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Office Ergonomics at Portland State University
Author: Jason Mitchell, Industrial Hygienist
Posted: December 15, 2007
Words of Wisdom
"We sit at breakfast, we sit on the train on the way to work, we sit at work, we sit at lunch, we sit all afternoon…a hodgepodge of sagging livers, sinking gall bladders, drooping stomachs, compressed intestines, and squashed pelvic organs."

by Dr. John Button

At PSU through the Environmental Health and Safety (EH&S) group, managers, supervisors, and employees are encouraged to be knowledgeable in basic ergonomic principles. Ergonomic principles use design factors with the intention to maximize productivity by minimizing worker fatigue and discomfort. Stated more simply, it is fitting the workplace to the worker and examining the interaction between the worker and his or her environment.

A collaborative process around ergonomics reduces the risks of repetitive strain injuries - identifying and mitigating unhealthy repetition, exertions, and postures. Workers play a pivotal role in their own wellness by practicing safe work habits, reporting activities that are causing them discomfort, and in many cases, identifying risks and recommending solutions.

The EH&S Department manages the office ergonomics program at Portland State University and plays an advisory role in worker safety. Some of the services include office ergonomic evaluations, services, and training at no charge. Even though many risk factors may be addressed through common sense solutions, a formal office ergonomic evaluation can provide expert advice to both increase comfort and reduce the risk of repetitive strain injury at video display terminals. To request a full ergonomic evaluation, submit a work order to Facilities and Planning under "Environmental Health/Safety Issues." For other assistance, contact EH&S at extension 5268.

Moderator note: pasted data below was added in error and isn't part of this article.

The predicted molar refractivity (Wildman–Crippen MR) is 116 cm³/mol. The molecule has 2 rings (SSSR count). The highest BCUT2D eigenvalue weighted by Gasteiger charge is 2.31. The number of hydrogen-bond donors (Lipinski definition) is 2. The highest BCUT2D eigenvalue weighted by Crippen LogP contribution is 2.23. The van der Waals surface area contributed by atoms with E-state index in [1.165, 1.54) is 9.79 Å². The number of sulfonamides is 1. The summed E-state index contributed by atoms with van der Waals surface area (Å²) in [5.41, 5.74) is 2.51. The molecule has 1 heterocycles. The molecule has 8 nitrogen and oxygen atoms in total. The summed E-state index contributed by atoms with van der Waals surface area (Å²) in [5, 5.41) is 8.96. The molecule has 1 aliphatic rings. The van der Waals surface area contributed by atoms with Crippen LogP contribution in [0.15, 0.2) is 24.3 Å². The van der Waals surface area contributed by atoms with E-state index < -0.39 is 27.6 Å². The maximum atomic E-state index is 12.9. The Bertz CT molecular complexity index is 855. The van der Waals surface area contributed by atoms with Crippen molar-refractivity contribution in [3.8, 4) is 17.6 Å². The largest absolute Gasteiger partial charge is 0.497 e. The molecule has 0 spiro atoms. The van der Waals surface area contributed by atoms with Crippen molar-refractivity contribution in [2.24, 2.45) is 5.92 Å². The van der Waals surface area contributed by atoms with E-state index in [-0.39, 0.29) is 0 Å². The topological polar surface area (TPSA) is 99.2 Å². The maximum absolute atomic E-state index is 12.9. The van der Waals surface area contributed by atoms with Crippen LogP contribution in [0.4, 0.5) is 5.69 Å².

In the meantime, some of the more common concerns for those of us who manage employees and/or work in the office environment are:

  • Chair Selection

    The chair is one of the most important elements of a workstation. At the very least, the chair should be in operable condition, fit the employee, and include an adjustable seat pan and backrest tilt. This will allow the employee to sit comfortably and vary their posture throughout the day, helping to avoid fatigue and discomfort. More advanced task chairs, if possible, are recommended because they are more effective in allowing the operator to intuitively avoid harmful static postures with hands free operation. They may also be necessary in case the employee has injuries or discomfort that prevents them from properly using a task chair.

  • Neutral Body Positioning

    The employee's workstation should be configured to minimize musculoskeletal strain by promoting neutral body positioning. This includes placing the work surface and display at a comfortable height, placing the employee's work in line with the center of their body, and placing all frequently used items easily within the employee's reach. Workstation accessories such as an adjustable keyboard tray may further improve posture and help mitigate strain. To avoid static postures, the workstation should also have enough clearance to allow the employee to vary their posture throughout the day.

  • Pacing

    Frequent breaks and change are recommended to prevent harmful levels of stress from static postures and repetition. It is recommended that employees spend no more than one hour on any given task without taking a five-minute break to help their body recover from the strain associated with that activity. This break may include other work tasks. Frequent ten to fifteen second pauses may also be used to relieve the body during moderate to intense sessions of keyboard and pointing device use. Administrators can also adjust job design, staffing, and work schedules to help employees avoid harmful levels of repetition.

Many solutions are simple and inexpensive, and costs associated with breaks and equipment can be expected to pay-off as a result of increased productivity from a healthy, comfortable employee. If a department needs to invest in new equipment for an employee, suitable equipment can sometimes be found in surplus. Shipping, Mail, and Delivery Services have some used systems and freestanding furniture that can provide a good solution in many circumstances. Less frequently, they will have a suitable adjustable keyboard tray and/or task chair. A supervisor can expect to spend five- to six-hundred dollars to purchase a new chair and an adjustable keyboard tray. Although this is expensive to our departments, the up-front cost needs to be compared to that of an injured employee or an employee who is not productive due ergonomic distractions.

EH&S has posted materials online concerning policy and procedure, safe work practices, workstation guidelines, product information, and internal and external resources at: http://www.ehs.pdx.edu/Sections/OfficeErgonomicsProgram/index.php

We wish you success in promoting a safe work environment. Please feel free to contact Environmental Health and Safety for assistance.

Work Safe!